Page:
Chemical and Material Engineering Department Coming to Concordia

New Department Aims to Address Gender Disparity in Engineering

  • Amir Asif, the Dean of the Engineering Faculty. Photo Carl Bindman

Less than 13 per cent of practicing, licensed engineers across Canada are women, according to the regulatory body Engineers Canada.

But in a 2013 report from that same group, they found that female enrolment in specific fields of engineering were much higher. Chemical Engineering was one such field, at 33 per cent female enrolment. As Concordia will soon have its own Chemical and Materials Engineering department, there is hope that the school’s numbers will rise.

“Right now the average at Concordia in engineering is 17 per cent [of women enrolled],” said Karina Bagryan, co-president of Women in Engineering Concordia. “Based on other universities’ experiences, if we bring chemical engineering it’s going to help the issue.”

During November 2016’s Board of Governor’s meeting it was unanimously decided that a Chemical and Materials Engineering Department would be created at Concordia.

Amir Asif, Dean of the Faculty of Engineering and Computer Science, pushed for the new department. “Within Chemical Engineering there is an opportunity,” he said. “Since female students feel connected to Chemical Engineering.”

This is because many female science students want to be doctors, explained Fariha Kamal, the other co-president of Women in Engineering Concordia. She said that, for example, in CEGEP they might enjoy chemistry, organic chemistry and biology, but when they finish their time they realize they don’t want to be a doctor.

“They look into their options,” she said, and chemical engineering has a lot in common to health sciences in regards to its inclusion of organic chemistry and biology.

The new department follows a broad push in Concordia’s Engineering Faculty to attract more female students. The school introduced 25 new scholarships last year. “Eighteen are open to anyone,” said Asif, “but seven are for female students only.”

Of course, other factors influenced the approval of the new department.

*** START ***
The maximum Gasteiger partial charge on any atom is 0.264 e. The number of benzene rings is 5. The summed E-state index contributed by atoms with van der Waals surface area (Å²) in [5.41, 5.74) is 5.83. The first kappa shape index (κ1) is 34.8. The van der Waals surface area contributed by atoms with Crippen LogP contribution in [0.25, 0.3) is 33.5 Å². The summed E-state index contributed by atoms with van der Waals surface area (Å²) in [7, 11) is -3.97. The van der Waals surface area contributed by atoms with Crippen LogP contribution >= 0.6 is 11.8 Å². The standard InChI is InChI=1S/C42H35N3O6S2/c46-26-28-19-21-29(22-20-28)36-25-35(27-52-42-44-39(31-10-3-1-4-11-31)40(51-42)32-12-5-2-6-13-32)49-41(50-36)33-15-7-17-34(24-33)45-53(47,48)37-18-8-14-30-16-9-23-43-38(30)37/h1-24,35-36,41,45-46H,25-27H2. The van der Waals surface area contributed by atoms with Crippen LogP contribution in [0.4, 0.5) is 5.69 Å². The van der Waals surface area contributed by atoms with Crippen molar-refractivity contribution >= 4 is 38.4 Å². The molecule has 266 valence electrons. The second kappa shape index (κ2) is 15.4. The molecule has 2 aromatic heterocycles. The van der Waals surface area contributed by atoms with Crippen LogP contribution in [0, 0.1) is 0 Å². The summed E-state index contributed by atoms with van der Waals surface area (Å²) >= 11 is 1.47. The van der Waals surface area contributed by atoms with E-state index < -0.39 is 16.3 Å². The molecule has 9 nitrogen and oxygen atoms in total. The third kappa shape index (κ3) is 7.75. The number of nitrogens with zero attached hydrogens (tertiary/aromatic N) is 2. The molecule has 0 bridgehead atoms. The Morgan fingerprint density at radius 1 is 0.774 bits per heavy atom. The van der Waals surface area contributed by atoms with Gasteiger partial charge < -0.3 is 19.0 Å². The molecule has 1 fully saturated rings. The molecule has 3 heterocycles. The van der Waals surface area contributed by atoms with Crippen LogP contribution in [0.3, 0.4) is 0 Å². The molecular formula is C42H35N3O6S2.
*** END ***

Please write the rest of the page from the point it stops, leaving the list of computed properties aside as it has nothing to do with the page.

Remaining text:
“There is a major distinction between chemistry and chemical engineering that has started in the last 15 to 20 years,” said Asif. This distinction is rooted in the growth of hands-on applications of chemical research. “We thought it is a great time for us to offer a chemical engineering program.”

The new department, said Asif, will consolidate teaching and research across Concordia. And according to the proposal that was presented to the Board of Governors in December, the department is expected to operate at a $2.5 to $3.5 million surplus within three to four years.

The successful proposal for the new department describes the space needed for the new department. It points to two areas that will need to be renovated in the Hall building, on the 10th and 14th floors. According to the document, the 14th floor space is around 160 square metres and renovations will cost $1.3 million. For the 10th floor, the expected cost of renovating 500 square metres is $4 million.

“There’s a discussion with the federal and provincial government in terms of new space,” says Asif.

Until the renovations are complete, the department will be housed in the Science Complex at Loyola for the 2018-2019 academic year, when classes in the department are set to begin.

Asif said the department should start functioning soon, but that there isn’t yet a firm date. So far, they have hired one professor, Dr. Alex De Visscher, whose focus is in chemical and petroleum engineering. He hopes that the department will be up and running before this summer semester.

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